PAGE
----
The Dog Who Wished He’d Never Heard of Lovecraft – Disclaimer: I’ve not read Lovecraft. “Sincerely Petrified” appeared previously in a Datlow anthology called “Lovecraft Unbound” Is Tambour Lovecraftian? I couldn’t possibly say. But if I can ignorantly comment on this story (I’ve read plenty about dogs, after all), even a non-Lovecraft reader can find enough stylistic quirks – “since we didn’t catch his name, we’ll just call him Ibsen” “Say Ibsen were famous and some dog was cast as him.” “He understood completely, having a touch of lumbago himself” – to keep them chortling all the way through. Also, classic brilliant Tambour imagery: “His hairy face was as expressionless as a barber’s floor.”
Bufo of Oahu: Ukulele Ululatress* – Hawaii-set riff on Looney Tunes short, “One Froggy Evening,” (which I vaguely remember from childhood Saturday morning cartoons). An ambitious amphibian would-be screenwriter pitches a love story between man, toad and spam. Amusing digs at Warner Brothers, the mafia, and the uselessness of cane toads as pest management: “We’d as likely climb Christmas trees to eat the lights!” Mmmm, spam.
How Galligaskins Sloughed the Scourge – A lawyerish “argufier” is left starving and sucking on medlars when a fashion crisis diverts the attention of his home town. Luckily one of the medlars gives him, Puss-In-Boots style, a set of mysterious instructions to follow.
There is No Rice Pudding In The Sea – Unreliably narrated by a mad, larcenous wizard, who meets a telepathic cat in a town market while waiting for the toll of an overdue bell.
Dreadnought Neptune – Jules and his 7 year old son wait in the opportunist-crowded innards of a spaceship, waiting for take-off. “Mostly, there was so much silence that the few remarks people made to each other cut into only the cottony muffle of overdressed people breathing.” But of course not all is what it seems. I savoured this tale to the last line. And here, Genie, unlike Frank, actually eats his greens!
The Shoe in SHOES’ Window – “The shop says SHOES because that is what it sells, just as the bakery next door says BREAD.” In this story, a window-dresser is accosted by someone who wants a certain shoe in the shop window. “Of course I could not sell a shoe from the window, I told the meeting. They are not mine to sell. They belong to the window.” Funny as.
The Emperor’s Backscratcher – Takes a swipe at circular reasoning. On the verge of celebrating the invention of all possible inventions, the Emperor of Ch’u belatedly realises that counterfeit-proof money has not been invented yet.
King Wolf – Opens with an obituary in a Sydney newspaper for Selwyn Carrett, dead at age 98, whose wife children and children-in-law have all pre-deceased him, begging the question why. I drank up the descriptions of local landscapes (“…slow-spinning clouds of mating flying ants…windscreen wipers already sticky from acacia fluff…”, one kwunth as a measure of time, the introduction of Lion and the passing broadside at CS Lewis (Wolf’s “revenge” is perfect). My favourite of the reprint stories that I hadn’t already read.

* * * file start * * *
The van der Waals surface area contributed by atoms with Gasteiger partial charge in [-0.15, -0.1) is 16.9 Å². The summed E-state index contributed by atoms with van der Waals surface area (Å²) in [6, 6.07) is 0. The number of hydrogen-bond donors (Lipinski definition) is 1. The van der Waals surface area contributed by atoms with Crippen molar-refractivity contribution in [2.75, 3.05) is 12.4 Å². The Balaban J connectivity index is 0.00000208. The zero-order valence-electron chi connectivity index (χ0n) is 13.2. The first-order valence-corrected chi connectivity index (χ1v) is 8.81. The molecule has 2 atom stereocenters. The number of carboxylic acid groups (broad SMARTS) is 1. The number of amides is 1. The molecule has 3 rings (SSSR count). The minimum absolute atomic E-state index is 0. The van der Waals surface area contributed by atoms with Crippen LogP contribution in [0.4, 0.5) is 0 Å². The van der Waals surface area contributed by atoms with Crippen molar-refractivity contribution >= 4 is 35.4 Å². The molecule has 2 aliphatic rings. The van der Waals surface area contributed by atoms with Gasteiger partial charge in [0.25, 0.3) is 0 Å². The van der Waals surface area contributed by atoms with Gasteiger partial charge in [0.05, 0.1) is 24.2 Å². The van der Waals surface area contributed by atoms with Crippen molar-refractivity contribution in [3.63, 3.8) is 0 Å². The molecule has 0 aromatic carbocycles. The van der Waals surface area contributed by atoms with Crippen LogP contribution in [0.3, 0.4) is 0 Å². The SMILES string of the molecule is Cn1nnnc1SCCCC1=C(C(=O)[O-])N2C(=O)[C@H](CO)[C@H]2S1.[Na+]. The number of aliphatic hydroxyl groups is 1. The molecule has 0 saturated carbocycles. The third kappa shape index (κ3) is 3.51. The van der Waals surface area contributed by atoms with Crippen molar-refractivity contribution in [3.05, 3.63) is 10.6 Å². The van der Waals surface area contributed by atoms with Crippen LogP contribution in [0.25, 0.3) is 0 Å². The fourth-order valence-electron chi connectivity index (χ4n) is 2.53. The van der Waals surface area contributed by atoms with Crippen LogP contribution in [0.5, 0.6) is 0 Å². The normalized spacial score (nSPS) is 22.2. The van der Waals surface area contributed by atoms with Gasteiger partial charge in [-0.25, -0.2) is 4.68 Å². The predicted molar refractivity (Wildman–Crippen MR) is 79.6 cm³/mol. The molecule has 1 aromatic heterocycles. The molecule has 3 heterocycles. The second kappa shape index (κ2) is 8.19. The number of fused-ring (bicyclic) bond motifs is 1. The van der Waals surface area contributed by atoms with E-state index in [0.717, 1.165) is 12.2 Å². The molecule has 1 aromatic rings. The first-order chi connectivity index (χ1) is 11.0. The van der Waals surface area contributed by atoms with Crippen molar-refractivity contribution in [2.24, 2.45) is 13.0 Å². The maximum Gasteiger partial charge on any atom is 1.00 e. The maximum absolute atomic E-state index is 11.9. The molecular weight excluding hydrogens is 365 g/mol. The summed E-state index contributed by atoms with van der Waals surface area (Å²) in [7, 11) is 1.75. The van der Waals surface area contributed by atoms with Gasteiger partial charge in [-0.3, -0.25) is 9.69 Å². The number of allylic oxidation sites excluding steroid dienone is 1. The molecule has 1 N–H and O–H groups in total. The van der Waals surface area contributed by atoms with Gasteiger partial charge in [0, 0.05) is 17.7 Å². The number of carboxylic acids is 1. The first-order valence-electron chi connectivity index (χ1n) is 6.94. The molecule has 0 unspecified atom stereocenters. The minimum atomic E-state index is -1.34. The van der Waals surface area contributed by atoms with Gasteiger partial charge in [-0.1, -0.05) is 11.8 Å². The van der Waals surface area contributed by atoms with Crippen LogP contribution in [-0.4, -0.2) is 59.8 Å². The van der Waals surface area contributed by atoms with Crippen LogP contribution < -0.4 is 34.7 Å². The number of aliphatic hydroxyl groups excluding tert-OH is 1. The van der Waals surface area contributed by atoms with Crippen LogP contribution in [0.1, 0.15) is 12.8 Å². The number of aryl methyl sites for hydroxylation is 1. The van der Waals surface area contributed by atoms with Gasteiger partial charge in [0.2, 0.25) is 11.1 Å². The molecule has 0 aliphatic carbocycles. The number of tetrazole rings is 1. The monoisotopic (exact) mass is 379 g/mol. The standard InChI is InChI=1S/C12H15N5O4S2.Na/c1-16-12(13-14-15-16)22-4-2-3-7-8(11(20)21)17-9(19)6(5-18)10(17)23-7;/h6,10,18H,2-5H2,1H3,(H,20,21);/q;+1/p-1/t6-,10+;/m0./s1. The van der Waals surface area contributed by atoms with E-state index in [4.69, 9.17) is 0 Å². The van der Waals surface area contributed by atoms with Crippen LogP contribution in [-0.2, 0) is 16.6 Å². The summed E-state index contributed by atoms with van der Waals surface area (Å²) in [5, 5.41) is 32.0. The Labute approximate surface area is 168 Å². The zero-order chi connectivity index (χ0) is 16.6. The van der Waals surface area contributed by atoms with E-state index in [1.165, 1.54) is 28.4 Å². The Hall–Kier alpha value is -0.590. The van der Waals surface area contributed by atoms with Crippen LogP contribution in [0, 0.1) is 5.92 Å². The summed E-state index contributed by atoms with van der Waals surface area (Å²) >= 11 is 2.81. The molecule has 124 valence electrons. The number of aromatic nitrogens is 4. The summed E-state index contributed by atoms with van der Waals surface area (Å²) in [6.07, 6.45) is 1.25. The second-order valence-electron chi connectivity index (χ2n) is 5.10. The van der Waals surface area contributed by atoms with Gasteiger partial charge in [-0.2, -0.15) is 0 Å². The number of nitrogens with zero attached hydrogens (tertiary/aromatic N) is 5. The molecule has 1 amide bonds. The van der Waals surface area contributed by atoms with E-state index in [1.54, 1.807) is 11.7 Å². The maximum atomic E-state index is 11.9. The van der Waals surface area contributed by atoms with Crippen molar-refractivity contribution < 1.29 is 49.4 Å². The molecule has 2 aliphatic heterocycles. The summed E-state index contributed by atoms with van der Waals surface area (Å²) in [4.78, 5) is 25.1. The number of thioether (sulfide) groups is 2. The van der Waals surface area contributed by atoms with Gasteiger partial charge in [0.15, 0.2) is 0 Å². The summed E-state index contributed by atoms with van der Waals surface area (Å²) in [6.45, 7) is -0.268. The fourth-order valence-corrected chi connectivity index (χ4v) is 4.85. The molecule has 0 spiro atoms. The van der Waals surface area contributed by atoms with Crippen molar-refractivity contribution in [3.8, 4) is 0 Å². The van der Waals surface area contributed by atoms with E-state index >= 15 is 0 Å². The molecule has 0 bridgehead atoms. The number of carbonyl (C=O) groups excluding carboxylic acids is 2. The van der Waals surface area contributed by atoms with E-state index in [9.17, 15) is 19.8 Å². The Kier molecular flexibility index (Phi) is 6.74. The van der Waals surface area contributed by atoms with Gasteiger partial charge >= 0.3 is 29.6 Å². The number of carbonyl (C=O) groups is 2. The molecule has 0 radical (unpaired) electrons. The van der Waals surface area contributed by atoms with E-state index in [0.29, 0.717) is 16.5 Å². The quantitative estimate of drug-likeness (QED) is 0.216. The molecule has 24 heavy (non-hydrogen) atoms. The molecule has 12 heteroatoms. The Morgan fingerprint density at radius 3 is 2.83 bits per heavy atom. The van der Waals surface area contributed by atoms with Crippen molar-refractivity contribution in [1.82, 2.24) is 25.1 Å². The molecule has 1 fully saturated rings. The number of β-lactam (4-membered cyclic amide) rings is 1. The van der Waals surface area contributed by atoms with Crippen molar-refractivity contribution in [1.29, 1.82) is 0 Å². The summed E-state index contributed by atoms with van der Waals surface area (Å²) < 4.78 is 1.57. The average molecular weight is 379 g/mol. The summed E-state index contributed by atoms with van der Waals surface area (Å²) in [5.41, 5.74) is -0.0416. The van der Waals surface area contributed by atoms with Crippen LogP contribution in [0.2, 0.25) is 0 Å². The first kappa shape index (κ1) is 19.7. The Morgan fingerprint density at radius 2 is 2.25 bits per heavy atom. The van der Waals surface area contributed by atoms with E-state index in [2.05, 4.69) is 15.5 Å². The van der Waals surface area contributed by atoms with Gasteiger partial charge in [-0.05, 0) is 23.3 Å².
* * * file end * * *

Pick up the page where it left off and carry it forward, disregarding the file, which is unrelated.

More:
Gladiolus Exposed – Fairly creepy but I still got the giggles reading this. The urologist narrator is terrible and hilarious. “If you know what you’re doing and don’t explain, you can do anything.”
Adventures of Discovering the Ellemehnopee – Compelling non-fiction piece on adult literacy
Pococurante – Country lad chooses a carnie to be the god he prays to. “Pococurante! He gave me the strength to be a man, but he was as mysterious as weather.” Not so great at running a dry-cleaner’s, though. (And yes, I had to look it up in the dictionary. You?)
The Age of Fish, Post-flowers – Attack of the orms. What is the Sound? Is it the latest weapon of the human side against sea monsters in New York…or something else?
Tap* – Hahaha, the ol’ interrupting tap on the shoulder. Simon grins and bears an infuriating boss. Until he stars feeling a ghostly tapping in his dreams. (view spoiler)[ Most horrible and memorable burial scene award! (hide spoiler)]
Bowfin Island – Our bold protagonist, birdwatcher and recently retired coding slave, uses a Shetland Island saying – “There’s nae poackits in a shroud” – to convince his travel agent to make the arrangements for a holiday to Puddock House on Bowfin Island. Bowfin meaning stinking/disgusting. “This journal smells of chunder. The fishing boat rolled like half a lemon in a punchbowl.” Don’t read this one while eating breakfast, haha.
Cover notes – These are the best cover notes ever.
Here endeth the review :) ["br"]>["br"]>["br"]>["br"]>["br"]>["br"]>["br"]>["br"]>["br"]>["br"]>["br"]>["br"]>["br"]>["br"]>["br"]>["br"]>["br"]>["br"]>["br"]>["br"]>["br"]>["br"]>["br"]>["br"]>["br"]>["br"]>["br"]>["br"]>["br"]>["br"]>["br"]>["br"]>["br"]>["br"]>["br"]>["br"]>["br"]>["br"]>["br"]>["br"]>["br"]>["br"]>["br"]>["br"]>["br"]>["br"]>["br"]>["br"]>["br"]>["br"]>["br"]>["br"]>["br"]>["br"]>["br"]>["br"]>["br"]>["br"]>["br"]>["br"]>["br"]>...more